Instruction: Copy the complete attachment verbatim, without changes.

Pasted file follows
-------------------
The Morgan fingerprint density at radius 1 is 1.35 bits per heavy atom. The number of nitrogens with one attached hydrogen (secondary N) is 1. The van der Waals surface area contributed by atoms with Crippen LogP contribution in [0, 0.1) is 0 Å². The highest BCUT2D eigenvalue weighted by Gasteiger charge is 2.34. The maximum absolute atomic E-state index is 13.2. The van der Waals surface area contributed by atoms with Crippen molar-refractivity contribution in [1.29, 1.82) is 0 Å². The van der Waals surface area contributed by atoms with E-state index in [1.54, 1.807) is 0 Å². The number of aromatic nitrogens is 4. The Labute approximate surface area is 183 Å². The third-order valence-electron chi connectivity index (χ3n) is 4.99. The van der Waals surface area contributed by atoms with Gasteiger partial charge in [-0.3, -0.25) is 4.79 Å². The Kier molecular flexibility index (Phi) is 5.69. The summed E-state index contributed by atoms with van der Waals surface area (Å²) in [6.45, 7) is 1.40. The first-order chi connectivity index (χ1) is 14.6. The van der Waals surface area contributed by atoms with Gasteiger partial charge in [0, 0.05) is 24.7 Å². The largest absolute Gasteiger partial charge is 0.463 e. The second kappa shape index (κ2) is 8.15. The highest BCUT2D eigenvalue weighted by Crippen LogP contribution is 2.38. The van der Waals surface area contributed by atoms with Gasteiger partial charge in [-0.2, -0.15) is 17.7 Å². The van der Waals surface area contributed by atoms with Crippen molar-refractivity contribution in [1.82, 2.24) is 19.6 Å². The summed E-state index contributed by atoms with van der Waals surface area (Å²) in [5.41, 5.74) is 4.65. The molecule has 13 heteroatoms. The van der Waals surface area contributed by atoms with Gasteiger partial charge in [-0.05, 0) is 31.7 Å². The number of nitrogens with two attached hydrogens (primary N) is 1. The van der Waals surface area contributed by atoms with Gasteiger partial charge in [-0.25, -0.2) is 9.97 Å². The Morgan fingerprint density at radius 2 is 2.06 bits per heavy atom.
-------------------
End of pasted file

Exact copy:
The Morgan fingerprint density at radius 1 is 1.35 bits per heavy atom. The number of nitrogens with one attached hydrogen (secondary N) is 1. The van der Waals surface area contributed by atoms with Crippen LogP contribution in [0, 0.1) is 0 Å². The highest BCUT2D eigenvalue weighted by Gasteiger charge is 2.34. The maximum absolute atomic E-state index is 13.2. The van der Waals surface area contributed by atoms with Crippen molar-refractivity contribution in [1.29, 1.82) is 0 Å². The van der Waals surface area contributed by atoms with E-state index in [1.54, 1.807) is 0 Å². The number of aromatic nitrogens is 4. The Labute approximate surface area is 183 Å². The third-order valence-electron chi connectivity index (χ3n) is 4.99. The van der Waals surface area contributed by atoms with Gasteiger partial charge in [-0.3, -0.25) is 4.79 Å². The Kier molecular flexibility index (Phi) is 5.69. The summed E-state index contributed by atoms with van der Waals surface area (Å²) in [6.45, 7) is 1.40. The first-order chi connectivity index (χ1) is 14.6. The van der Waals surface area contributed by atoms with Gasteiger partial charge in [0, 0.05) is 24.7 Å². The largest absolute Gasteiger partial charge is 0.463 e. The second kappa shape index (κ2) is 8.15. The highest BCUT2D eigenvalue weighted by Crippen LogP contribution is 2.38. The van der Waals surface area contributed by atoms with Gasteiger partial charge in [-0.2, -0.15) is 17.7 Å². The van der Waals surface area contributed by atoms with Crippen molar-refractivity contribution in [1.82, 2.24) is 19.6 Å². The summed E-state index contributed by atoms with van der Waals surface area (Å²) in [5.41, 5.74) is 4.65. The molecule has 13 heteroatoms. The van der Waals surface area contributed by atoms with Gasteiger partial charge in [-0.05, 0) is 31.7 Å². The number of nitrogens with two attached hydrogens (primary N) is 1. The van der Waals surface area contributed by atoms with Gasteiger partial charge in [-0.25, -0.2) is 9.97 Å². The Morgan fingerprint density at radius 2 is 2.06 bits per heavy atom.